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Mariners 7, Twins 6: Good stuff early and late, but bad stuff in the middle

Go ahead and call it the reverse Oreo.

MLB: Minnesota Twins at Seattle Mariners
More Gray skies than Sonny in Seattle in this one.
Joe Nicholson-USA TODAY Sports

In a matchup between the two best pitching staffs in the league and two of the worst offenses, it certainly made sense to assume that the team that struck first would be in a good spot to hold on and emerge with a victory. It wasn’t quite that simple, however.

The Minnesota Twins got off to a strong start and made things interesting late, but it was the middle stages of the game that did them in.

Indeed, the Twins had baserunners early and often. Eddie Julien walked with one out in the first and stole second but was left there. Ryan Jeffers singled with two outs in the second but was stranded when Joey Gallo lined out to right.

The Mariners went down 1-2-3 in the first but quickly got two runners on in the second with singles from Eugenio Suarez and Cal Raleigh. Just as quickly, Twins starter Sonny Gray got out of the jam, inducing a double-play grounder from Teoscar Hernandez and striking out Ty France.

The Twins broke through in the third with consecutive doubles by Michael A. Taylor and Carlos Correa, both on hanging breaking balls. Julien stayed through a high breaking ball of his own to slap a single to left and score Correa, giving the Twins a 1-0 lead. Byron Buxton struck out, bringing Alex Kirilloff up with one out. Kirilloff had battled in a long at-bat in his first time up, and he did it again, including a hard ground ball that appeared to hook over the first-base bag before striking the first-base umpire in the left leg, but the umpire called it foul. Kirilloff ultimately knocked a sacrifice fly to center, doubling the Twins' lead.

The Twins had another golden opportunity in the fourth as Max Kepler led off the inning with a double, but Jeffers flew out and Gallo and Taylor both popped out quickly to end the threat.

In the meantime, Gray set down nine consecutive Mariners batters before running into major trouble in the fifth inning.

After getting the first out, Gray gave up a double to Hernandez and walked France. Mike Ford was hit with a breaking ball on the toe of his back foot, loading the bases with one out. No. 9 batter Jose Caballero slapped a single into left to cut the Twins’ lead in half, but J.P. Crawford popped out to Carlos Correa for the second out.

Gray and Julio Rodriguez battled, but eventually, the Mariners’ star coaxed a walk, barely holding up on a check swing on a high fastball to drive in the tying run. Jarred Kelenic delivered the big blow, dumping a single into left to drive in two runs and make the score 4-2.

The Twins got one back in the top of the sixth on a Joey Gallo blast to center field, but the Mariners scored again in the bottom of the frame as Gray issued a four-pitch walk to Raleigh, who advanced all the way to third base on a pair of groundouts and scored on a wild pitch with Ford at the plate. Gray was replaced after Ford walked, and Oliver Ortega struck out Caballero on three pitches to get out of the inning.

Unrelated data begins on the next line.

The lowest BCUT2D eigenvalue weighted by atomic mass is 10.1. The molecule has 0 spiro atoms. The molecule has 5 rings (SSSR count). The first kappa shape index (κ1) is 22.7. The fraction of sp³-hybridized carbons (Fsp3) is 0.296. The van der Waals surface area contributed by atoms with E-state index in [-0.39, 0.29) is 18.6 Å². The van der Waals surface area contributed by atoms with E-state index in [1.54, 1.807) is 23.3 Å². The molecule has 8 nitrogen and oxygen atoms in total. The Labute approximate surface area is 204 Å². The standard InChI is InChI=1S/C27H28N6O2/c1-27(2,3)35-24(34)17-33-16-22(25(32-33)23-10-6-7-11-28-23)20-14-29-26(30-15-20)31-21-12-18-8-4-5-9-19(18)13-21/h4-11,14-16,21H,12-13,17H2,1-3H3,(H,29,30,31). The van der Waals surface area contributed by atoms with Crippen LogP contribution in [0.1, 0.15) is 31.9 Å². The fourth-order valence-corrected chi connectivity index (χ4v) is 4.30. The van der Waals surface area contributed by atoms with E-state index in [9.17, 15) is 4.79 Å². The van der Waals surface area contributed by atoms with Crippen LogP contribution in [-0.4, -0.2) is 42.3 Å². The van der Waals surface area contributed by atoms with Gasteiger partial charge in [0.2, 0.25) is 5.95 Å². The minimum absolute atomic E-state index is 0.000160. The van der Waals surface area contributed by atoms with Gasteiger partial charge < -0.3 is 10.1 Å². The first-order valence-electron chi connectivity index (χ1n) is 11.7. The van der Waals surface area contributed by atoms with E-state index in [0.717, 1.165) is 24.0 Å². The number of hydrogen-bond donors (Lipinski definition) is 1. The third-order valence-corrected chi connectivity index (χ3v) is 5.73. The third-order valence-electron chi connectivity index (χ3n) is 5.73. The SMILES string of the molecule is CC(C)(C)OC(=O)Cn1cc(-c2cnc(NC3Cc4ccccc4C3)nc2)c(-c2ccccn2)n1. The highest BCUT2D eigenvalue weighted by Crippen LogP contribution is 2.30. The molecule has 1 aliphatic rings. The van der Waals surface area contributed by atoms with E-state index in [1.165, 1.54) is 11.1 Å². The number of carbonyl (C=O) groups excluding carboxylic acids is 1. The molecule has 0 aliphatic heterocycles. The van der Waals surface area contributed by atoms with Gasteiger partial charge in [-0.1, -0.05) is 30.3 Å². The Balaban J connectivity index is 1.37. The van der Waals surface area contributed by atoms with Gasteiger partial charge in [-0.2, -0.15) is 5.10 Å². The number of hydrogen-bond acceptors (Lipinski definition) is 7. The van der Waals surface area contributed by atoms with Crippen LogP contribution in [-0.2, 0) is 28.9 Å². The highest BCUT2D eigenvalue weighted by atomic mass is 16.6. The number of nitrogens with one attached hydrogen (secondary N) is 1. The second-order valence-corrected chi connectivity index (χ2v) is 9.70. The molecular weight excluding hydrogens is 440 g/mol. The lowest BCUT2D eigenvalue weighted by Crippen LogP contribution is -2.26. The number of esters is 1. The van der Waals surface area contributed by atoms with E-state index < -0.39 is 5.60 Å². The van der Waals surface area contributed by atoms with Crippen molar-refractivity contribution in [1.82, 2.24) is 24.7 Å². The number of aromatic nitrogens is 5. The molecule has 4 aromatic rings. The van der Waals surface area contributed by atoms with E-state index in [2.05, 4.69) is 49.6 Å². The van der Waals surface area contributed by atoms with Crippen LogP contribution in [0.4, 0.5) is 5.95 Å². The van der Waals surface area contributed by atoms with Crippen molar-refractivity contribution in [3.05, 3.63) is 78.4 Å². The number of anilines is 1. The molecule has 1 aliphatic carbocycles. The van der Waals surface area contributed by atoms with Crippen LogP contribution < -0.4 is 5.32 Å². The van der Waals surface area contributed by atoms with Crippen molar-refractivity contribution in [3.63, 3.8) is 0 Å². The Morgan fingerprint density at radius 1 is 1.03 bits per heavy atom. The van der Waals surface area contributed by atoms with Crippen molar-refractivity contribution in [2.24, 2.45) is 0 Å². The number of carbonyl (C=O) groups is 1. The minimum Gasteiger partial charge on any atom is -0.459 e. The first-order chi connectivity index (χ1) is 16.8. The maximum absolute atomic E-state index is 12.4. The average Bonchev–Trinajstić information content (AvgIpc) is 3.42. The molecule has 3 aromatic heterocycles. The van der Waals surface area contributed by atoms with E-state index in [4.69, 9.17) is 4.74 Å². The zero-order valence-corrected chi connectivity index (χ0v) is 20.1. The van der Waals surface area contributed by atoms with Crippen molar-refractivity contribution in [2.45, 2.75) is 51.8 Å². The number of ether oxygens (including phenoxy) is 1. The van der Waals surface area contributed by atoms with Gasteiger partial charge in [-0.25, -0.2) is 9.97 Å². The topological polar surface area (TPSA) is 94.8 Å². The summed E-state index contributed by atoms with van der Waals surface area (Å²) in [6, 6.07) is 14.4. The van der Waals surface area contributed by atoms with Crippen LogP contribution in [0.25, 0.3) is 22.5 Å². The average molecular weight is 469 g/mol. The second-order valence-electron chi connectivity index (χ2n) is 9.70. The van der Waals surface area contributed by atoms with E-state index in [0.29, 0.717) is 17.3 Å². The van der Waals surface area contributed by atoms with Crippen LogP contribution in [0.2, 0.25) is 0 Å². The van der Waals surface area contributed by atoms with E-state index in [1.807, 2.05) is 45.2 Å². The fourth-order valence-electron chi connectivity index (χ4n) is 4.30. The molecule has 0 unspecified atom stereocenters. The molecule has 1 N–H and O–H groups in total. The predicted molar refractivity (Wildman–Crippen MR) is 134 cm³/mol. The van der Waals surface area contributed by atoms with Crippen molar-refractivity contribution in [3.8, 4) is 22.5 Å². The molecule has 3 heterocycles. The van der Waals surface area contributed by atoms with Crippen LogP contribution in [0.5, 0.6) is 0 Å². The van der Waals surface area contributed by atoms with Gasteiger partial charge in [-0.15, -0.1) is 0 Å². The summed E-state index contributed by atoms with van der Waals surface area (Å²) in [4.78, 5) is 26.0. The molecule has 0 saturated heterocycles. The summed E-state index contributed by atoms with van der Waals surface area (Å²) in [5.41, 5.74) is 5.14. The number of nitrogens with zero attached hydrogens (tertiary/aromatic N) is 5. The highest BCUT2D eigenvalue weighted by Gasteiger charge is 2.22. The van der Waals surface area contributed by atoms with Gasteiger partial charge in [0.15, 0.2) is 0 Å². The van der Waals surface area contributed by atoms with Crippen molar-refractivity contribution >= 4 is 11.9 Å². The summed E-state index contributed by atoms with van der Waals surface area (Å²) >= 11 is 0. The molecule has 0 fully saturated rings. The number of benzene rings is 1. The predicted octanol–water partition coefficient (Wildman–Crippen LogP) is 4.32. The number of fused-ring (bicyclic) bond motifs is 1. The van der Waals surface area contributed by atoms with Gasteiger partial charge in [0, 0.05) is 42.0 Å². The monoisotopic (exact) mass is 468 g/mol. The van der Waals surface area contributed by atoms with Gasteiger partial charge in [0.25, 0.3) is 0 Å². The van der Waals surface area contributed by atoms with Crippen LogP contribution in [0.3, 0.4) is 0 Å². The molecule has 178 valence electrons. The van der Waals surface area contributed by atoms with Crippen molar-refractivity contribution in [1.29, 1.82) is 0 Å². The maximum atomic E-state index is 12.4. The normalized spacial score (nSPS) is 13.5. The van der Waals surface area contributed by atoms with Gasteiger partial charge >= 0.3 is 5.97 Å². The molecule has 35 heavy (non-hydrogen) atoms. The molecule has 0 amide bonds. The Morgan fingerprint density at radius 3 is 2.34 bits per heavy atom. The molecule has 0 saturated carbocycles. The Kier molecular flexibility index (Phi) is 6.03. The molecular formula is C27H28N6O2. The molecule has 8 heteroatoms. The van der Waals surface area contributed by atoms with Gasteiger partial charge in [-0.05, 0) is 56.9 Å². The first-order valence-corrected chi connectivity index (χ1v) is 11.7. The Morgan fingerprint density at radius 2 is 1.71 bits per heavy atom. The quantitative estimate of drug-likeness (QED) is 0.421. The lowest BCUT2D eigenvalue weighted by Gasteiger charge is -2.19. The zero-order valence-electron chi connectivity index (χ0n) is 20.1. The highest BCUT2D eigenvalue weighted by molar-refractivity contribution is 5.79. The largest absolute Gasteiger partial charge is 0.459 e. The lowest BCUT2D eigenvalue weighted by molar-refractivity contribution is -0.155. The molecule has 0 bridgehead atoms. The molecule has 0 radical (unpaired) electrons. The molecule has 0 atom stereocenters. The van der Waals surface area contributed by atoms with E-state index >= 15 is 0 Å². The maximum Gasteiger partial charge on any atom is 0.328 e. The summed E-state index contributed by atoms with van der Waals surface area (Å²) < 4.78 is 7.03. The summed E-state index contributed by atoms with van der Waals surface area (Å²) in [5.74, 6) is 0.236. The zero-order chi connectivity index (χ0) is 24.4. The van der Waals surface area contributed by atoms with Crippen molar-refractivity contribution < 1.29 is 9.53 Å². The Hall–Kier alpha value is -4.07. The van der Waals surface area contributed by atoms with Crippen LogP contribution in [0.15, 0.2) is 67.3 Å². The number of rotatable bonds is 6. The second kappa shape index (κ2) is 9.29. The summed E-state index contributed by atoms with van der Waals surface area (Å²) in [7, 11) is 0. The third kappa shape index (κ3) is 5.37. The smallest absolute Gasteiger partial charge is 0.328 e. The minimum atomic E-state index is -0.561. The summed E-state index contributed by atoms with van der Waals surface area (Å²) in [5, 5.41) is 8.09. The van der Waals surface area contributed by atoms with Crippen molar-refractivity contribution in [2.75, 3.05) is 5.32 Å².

Minnesota threatened again in the seventh. Correa walked but was followed by strikeouts from Julien and Buxton. Kirilloff singled to right and Donovan Solano walked, loading the bases for Kepler, but Max took a hack at the first pitch and bounced out to second base.

Ortega got two quick outs in the bottom of the seventh but gave up a single to Kelenic and a two-run homer to Suarez, and Seattle had a quick 7-3 lead. The Twins wasted a leadoff hit-by-pitch to Jeffers in the eighth but made things interesting in the ninth inning.

Julien pulled a hit into right field for his third hit of the night. Buxton struck out again and Kirilloff lined out to left, but Solano fisted a single to right field, putting the tying run in the on-deck circle. Kepler found himself down in the count 0-2, but ultimately pulled a hanging breaking ball into the seats in right to get the Twins within a single run and force Seattle to bring in closer Paul Sewald.

The game ended quickly, however. Sewald got Jeffers looking on a 2-2 fastball that was clearly outside as home plate umpire Jim Wolf’s strike zone continued its late-game expansion, and that was that.


  • The Twins had at least one baserunner in every inning. But stop me if you’ve heard this one before ... they struggled with runners in scoring position.
  • Gray was amazing early, but uncharacteristically was the author of his own problems in the fifth and sixth innings.
  • Buxton continues to look utterly lost at the plate, flying out twice to center field and striking out a pair of times in largely non-competitive at-bats.
  • Matt Wallner got into his first game since his Friday call-up, pinch-hitting for Taylor in the eighth. He had to face a pair of 99-mile-per-hour fastballs on the black on the inside corner before flailing (understandably) at a nasty slider down in the zone in a three-pitch strikeout.


  • Eddie Julien: 3-for-4, BB, SB
  • Alex Kirilloff: 2-for-4, BB, RBI
  • Max Kepler: 2-for-5, HR, 3 RBI, 2B


  • Byron Buxton: 0-for-5, 3 K
  • Sonny Gray: 5 IP, 5 ER, 5 H, 4 BB, 5 K